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How to Replace an Aging Ticketing System

Wed 17 Oct 2018 Company Author: HDI Support World Magazine Author: Paul Dooley

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supportworld , service management , ITSM , change management , tools

 

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Follow These Steps to Avoid Problems and Ensure Success

So, you are looking to replace your aging ticketing system. I have been the project lead to replace such a system and have successfully carried out the task, and I can tell you it can be a daunting job!

You want to follow best practices on this project, selecting the best quality system for the lowest price that meets your needs (and that is very important). Remember that there are probably a thousand ticketing systems out there, from free GNU products to more expensive systems. The features and functionality all vary, along with the non-functionality aspects (flexibility, ability to scale, ability to integrate, etc.). Some are SaaS, others are on-premises software and technology. Some are feature rich, others less so.

A word to the wise: do not be "tool driven." Be strategy, process, and ROI driven. As a consultant, I have also helped a major medical care organization select a replacement for their aging ticketing system. At the time, they had a seven-year-old system that had gone through lots of customization, to the extent that it could no longer be updated or effectively maintained. It could no longer be integrated with other new support systems, due to the lack of interface capability. It was failing regularly, impacting service and support provision and the organization’s performance as a whole.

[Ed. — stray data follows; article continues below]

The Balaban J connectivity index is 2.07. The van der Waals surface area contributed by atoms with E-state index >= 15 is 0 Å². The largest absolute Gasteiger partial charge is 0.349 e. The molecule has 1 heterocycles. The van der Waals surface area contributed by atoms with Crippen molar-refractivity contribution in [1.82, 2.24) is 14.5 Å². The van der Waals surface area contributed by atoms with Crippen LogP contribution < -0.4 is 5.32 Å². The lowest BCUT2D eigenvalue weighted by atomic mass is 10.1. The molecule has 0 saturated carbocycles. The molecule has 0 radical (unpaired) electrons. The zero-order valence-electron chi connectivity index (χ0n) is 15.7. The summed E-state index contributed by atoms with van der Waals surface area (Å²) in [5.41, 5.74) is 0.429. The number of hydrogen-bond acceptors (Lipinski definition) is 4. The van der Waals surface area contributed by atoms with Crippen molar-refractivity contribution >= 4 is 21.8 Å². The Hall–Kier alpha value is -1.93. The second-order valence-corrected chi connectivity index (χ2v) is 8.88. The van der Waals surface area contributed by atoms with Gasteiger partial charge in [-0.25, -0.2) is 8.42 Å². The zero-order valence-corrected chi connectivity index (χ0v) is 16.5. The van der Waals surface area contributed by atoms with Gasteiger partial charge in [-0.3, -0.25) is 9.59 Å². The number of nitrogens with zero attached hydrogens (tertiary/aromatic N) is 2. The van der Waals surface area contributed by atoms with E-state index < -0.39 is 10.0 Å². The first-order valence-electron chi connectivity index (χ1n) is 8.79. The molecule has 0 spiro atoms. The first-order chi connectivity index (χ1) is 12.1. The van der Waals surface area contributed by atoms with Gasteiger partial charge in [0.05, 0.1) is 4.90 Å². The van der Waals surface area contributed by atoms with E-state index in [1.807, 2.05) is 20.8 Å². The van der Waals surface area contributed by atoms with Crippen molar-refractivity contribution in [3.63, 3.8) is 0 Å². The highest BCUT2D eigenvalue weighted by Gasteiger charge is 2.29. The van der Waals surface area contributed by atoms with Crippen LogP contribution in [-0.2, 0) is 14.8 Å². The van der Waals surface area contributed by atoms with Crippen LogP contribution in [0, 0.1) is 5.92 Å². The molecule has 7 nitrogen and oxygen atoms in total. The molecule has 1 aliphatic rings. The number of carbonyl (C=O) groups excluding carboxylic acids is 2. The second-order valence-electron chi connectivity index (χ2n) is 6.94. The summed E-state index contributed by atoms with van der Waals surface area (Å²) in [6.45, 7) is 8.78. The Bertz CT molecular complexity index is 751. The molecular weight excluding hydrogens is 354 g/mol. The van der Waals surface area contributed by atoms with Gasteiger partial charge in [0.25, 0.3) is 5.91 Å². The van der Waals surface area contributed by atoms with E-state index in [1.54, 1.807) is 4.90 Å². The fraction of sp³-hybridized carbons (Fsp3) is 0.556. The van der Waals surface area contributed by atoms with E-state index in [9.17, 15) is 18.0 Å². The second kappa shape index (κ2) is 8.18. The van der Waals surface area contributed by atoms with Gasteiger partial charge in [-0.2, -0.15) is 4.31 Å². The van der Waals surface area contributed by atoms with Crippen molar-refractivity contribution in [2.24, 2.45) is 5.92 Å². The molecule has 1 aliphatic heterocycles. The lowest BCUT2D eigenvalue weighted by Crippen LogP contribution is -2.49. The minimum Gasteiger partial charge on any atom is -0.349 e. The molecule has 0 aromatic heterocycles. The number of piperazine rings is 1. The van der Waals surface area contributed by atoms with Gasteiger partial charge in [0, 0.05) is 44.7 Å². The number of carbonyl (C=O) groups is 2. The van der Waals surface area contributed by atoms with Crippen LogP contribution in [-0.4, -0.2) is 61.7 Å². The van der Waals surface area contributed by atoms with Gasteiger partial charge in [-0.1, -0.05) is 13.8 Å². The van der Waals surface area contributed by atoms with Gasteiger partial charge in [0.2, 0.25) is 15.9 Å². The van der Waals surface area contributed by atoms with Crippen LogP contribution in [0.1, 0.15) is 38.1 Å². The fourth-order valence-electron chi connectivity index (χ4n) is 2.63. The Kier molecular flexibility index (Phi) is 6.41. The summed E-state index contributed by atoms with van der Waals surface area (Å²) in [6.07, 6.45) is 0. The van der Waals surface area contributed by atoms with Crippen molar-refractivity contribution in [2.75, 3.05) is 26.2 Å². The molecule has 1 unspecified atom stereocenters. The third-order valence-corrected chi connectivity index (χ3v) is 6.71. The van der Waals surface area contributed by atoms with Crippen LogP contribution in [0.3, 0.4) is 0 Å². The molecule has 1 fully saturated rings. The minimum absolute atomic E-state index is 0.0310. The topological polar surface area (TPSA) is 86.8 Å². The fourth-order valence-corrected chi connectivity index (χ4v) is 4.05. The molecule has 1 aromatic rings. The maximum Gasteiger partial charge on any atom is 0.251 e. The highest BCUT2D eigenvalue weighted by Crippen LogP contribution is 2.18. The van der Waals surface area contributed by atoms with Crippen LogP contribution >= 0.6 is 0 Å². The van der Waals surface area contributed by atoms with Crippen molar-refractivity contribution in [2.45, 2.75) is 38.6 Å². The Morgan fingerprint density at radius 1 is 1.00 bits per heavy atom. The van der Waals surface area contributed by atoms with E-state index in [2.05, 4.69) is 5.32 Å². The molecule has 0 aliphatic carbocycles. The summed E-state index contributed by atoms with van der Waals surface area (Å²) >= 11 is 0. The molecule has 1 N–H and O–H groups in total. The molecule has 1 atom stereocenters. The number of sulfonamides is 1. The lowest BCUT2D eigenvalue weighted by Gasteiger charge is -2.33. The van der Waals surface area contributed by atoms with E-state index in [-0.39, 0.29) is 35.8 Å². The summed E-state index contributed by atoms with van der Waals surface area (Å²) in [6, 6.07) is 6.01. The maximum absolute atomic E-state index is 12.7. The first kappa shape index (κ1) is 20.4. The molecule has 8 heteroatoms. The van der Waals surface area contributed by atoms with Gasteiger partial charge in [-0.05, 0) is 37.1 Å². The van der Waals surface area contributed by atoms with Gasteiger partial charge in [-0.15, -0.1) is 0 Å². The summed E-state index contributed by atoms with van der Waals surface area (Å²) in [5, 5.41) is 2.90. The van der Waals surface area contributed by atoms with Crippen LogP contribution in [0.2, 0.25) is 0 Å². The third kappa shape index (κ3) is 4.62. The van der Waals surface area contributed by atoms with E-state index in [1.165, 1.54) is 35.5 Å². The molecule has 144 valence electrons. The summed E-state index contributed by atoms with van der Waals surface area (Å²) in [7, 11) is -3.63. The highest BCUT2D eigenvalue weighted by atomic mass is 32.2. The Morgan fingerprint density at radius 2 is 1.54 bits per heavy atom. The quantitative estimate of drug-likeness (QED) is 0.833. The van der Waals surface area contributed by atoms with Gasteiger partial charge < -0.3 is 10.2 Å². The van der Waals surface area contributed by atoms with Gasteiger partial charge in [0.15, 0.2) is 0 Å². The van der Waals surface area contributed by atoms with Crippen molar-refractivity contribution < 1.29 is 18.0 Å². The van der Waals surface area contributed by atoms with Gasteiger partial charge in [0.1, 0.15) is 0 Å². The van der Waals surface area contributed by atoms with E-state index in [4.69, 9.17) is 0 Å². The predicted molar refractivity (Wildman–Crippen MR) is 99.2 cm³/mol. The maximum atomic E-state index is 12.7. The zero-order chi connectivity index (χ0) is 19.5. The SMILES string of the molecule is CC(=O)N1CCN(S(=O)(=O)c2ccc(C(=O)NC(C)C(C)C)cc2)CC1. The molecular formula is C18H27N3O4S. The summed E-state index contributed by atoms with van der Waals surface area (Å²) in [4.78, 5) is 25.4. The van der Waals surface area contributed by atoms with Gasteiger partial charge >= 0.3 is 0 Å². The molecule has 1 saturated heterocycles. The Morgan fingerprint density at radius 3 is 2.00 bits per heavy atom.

There is a step-by-step process for the selection process described in the ITIL books, but essentially the best-practice steps for going about this sort of project include the following:

  • Determine where you want to go with your new system. What is the vision? Draw input from your executives, support group managers, and other stakeholders.
  • Capture where you are now. Do a baseline assessment of your current system, what it does right, what’s wrong with it, and how much it is costing you. Meet with all groups that are using the present system and do a survey of their requirements; get their input on what they want from a replacement system. This gathers valuable input for your requirements document and builds "buy in" and support for the system later on when you implement it. Capture a baseline of performance metrics (KPIs) on the current system—average resolution time, response time, customer and user satisfaction, percentage of escalations to tier 2, etc. After you install the new system and give it a few months, do another baseline and see how the new system has improved support center performance!
  • Document ALL of your "needs" in a Statement of Requirements (SOR) document. This includes functional as well as non-functional requirements, process support needs, budgetary requirements, etc. This will serve as your objective measuring tool by which to judge the several proposals that will be submitted to you.
  • Be sure to prioritize or rank your requirements, in terms of what’s most important, somewhat important, a nice option, and least important (I use the MOSCOW approach in requirements documents to note what's important: Must Have, Should Have, Could Have, and Would Have). If you provide no SOR document to your potential vendors, they will most certainly supply you with their own statement of requirements (and you can be sure it will be biased toward their particular solution).